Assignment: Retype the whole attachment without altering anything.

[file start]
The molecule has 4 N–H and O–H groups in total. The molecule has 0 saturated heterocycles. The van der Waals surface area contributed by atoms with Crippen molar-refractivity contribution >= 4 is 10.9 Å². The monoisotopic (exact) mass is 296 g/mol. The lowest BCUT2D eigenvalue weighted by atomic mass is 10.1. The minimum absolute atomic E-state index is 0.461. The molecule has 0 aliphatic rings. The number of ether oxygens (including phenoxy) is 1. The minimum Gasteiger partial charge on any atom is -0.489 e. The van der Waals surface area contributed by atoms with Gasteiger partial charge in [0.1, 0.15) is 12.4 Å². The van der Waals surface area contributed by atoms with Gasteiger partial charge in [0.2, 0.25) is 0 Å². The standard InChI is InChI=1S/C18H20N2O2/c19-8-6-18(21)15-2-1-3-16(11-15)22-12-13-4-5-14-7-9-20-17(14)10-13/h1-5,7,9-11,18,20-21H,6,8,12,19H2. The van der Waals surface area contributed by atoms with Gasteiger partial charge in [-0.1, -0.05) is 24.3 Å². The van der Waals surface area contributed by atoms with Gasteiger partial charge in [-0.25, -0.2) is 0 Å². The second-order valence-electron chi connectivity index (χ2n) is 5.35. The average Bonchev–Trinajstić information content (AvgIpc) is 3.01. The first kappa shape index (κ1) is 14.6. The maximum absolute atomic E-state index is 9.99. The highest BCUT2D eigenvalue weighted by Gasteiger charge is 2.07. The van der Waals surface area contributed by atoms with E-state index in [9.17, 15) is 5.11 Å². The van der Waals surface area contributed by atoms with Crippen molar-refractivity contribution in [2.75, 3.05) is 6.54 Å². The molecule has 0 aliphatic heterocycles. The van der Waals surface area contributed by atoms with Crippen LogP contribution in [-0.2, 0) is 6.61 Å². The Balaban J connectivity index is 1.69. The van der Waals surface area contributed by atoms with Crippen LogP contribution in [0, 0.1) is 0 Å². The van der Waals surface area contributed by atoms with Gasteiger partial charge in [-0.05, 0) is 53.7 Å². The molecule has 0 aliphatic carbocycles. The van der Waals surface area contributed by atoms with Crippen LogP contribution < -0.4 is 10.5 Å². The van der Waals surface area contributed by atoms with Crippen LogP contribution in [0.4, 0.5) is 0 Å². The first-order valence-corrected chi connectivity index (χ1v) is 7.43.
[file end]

The molecule has 4 N–H and O–H groups in total. The molecule has 0 saturated heterocycles. The van der Waals surface area contributed by atoms with Crippen molar-refractivity contribution >= 4 is 10.9 Å². The monoisotopic (exact) mass is 296 g/mol. The lowest BCUT2D eigenvalue weighted by atomic mass is 10.1. The minimum absolute atomic E-state index is 0.461. The molecule has 0 aliphatic rings. The number of ether oxygens (including phenoxy) is 1. The minimum Gasteiger partial charge on any atom is -0.489 e. The van der Waals surface area contributed by atoms with Gasteiger partial charge in [0.1, 0.15) is 12.4 Å². The van der Waals surface area contributed by atoms with Gasteiger partial charge in [0.2, 0.25) is 0 Å². The standard InChI is InChI=1S/C18H20N2O2/c19-8-6-18(21)15-2-1-3-16(11-15)22-12-13-4-5-14-7-9-20-17(14)10-13/h1-5,7,9-11,18,20-21H,6,8,12,19H2. The van der Waals surface area contributed by atoms with Gasteiger partial charge in [-0.1, -0.05) is 24.3 Å². The van der Waals surface area contributed by atoms with Gasteiger partial charge in [-0.25, -0.2) is 0 Å². The second-order valence-electron chi connectivity index (χ2n) is 5.35. The average Bonchev–Trinajstić information content (AvgIpc) is 3.01. The first kappa shape index (κ1) is 14.6. The maximum absolute atomic E-state index is 9.99. The highest BCUT2D eigenvalue weighted by Gasteiger charge is 2.07. The van der Waals surface area contributed by atoms with E-state index in [9.17, 15) is 5.11 Å². The van der Waals surface area contributed by atoms with Crippen molar-refractivity contribution in [2.75, 3.05) is 6.54 Å². The molecule has 0 aliphatic heterocycles. The van der Waals surface area contributed by atoms with Crippen LogP contribution in [-0.2, 0) is 6.61 Å². The Balaban J connectivity index is 1.69. The van der Waals surface area contributed by atoms with Crippen LogP contribution in [0, 0.1) is 0 Å². The van der Waals surface area contributed by atoms with Gasteiger partial charge in [-0.05, 0) is 53.7 Å². The molecule has 0 aliphatic carbocycles. The van der Waals surface area contributed by atoms with Crippen LogP contribution < -0.4 is 10.5 Å². The van der Waals surface area contributed by atoms with Crippen LogP contribution in [0.4, 0.5) is 0 Å². The first-order valence-corrected chi connectivity index (χ1v) is 7.43.